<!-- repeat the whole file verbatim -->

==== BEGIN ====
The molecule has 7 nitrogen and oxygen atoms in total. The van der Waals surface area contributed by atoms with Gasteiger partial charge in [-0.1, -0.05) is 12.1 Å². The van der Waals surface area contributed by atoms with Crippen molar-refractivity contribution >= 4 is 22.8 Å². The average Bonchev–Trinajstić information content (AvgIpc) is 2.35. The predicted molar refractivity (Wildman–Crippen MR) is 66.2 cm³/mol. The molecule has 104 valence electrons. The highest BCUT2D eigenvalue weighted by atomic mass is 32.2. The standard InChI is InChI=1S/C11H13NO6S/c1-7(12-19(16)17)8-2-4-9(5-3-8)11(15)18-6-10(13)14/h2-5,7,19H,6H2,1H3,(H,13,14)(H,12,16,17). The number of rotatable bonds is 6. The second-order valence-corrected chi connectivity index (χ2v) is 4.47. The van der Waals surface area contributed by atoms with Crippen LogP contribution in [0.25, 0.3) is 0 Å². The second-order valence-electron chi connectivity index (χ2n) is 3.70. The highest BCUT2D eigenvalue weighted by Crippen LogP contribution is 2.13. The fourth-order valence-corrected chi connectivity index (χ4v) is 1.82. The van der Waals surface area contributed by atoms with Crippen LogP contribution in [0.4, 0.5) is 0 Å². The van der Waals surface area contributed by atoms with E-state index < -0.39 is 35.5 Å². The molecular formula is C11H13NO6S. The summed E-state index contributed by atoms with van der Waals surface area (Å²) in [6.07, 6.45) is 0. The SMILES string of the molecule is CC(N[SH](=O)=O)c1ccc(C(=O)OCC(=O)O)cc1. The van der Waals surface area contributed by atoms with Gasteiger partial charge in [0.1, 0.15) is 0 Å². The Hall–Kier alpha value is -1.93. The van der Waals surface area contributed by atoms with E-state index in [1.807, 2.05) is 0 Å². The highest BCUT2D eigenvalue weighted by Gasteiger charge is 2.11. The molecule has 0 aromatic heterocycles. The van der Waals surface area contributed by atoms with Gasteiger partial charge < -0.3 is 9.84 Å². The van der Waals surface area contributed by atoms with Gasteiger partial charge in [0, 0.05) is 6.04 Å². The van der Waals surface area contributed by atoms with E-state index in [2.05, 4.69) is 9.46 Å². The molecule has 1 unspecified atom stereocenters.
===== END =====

The molecule has 7 nitrogen and oxygen atoms in total. The van der Waals surface area contributed by atoms with Gasteiger partial charge in [-0.1, -0.05) is 12.1 Å². The van der Waals surface area contributed by atoms with Crippen molar-refractivity contribution >= 4 is 22.8 Å². The average Bonchev–Trinajstić information content (AvgIpc) is 2.35. The predicted molar refractivity (Wildman–Crippen MR) is 66.2 cm³/mol. The molecule has 104 valence electrons. The highest BCUT2D eigenvalue weighted by atomic mass is 32.2. The standard InChI is InChI=1S/C11H13NO6S/c1-7(12-19(16)17)8-2-4-9(5-3-8)11(15)18-6-10(13)14/h2-5,7,19H,6H2,1H3,(H,13,14)(H,12,16,17). The number of rotatable bonds is 6. The second-order valence-corrected chi connectivity index (χ2v) is 4.47. The van der Waals surface area contributed by atoms with Crippen LogP contribution in [0.25, 0.3) is 0 Å². The second-order valence-electron chi connectivity index (χ2n) is 3.70. The highest BCUT2D eigenvalue weighted by Crippen LogP contribution is 2.13. The fourth-order valence-corrected chi connectivity index (χ4v) is 1.82. The van der Waals surface area contributed by atoms with Crippen LogP contribution in [0.4, 0.5) is 0 Å². The van der Waals surface area contributed by atoms with E-state index < -0.39 is 35.5 Å². The molecular formula is C11H13NO6S. The summed E-state index contributed by atoms with van der Waals surface area (Å²) in [6.07, 6.45) is 0. The SMILES string of the molecule is CC(N[SH](=O)=O)c1ccc(C(=O)OCC(=O)O)cc1. The van der Waals surface area contributed by atoms with Gasteiger partial charge in [0.1, 0.15) is 0 Å². The Hall–Kier alpha value is -1.93. The van der Waals surface area contributed by atoms with E-state index in [1.807, 2.05) is 0 Å². The highest BCUT2D eigenvalue weighted by Gasteiger charge is 2.11. The molecule has 0 aromatic heterocycles. The van der Waals surface area contributed by atoms with Gasteiger partial charge < -0.3 is 9.84 Å². The van der Waals surface area contributed by atoms with Gasteiger partial charge in [0, 0.05) is 6.04 Å². The van der Waals surface area contributed by atoms with E-state index in [2.05, 4.69) is 9.46 Å². The molecule has 1 unspecified atom stereocenters.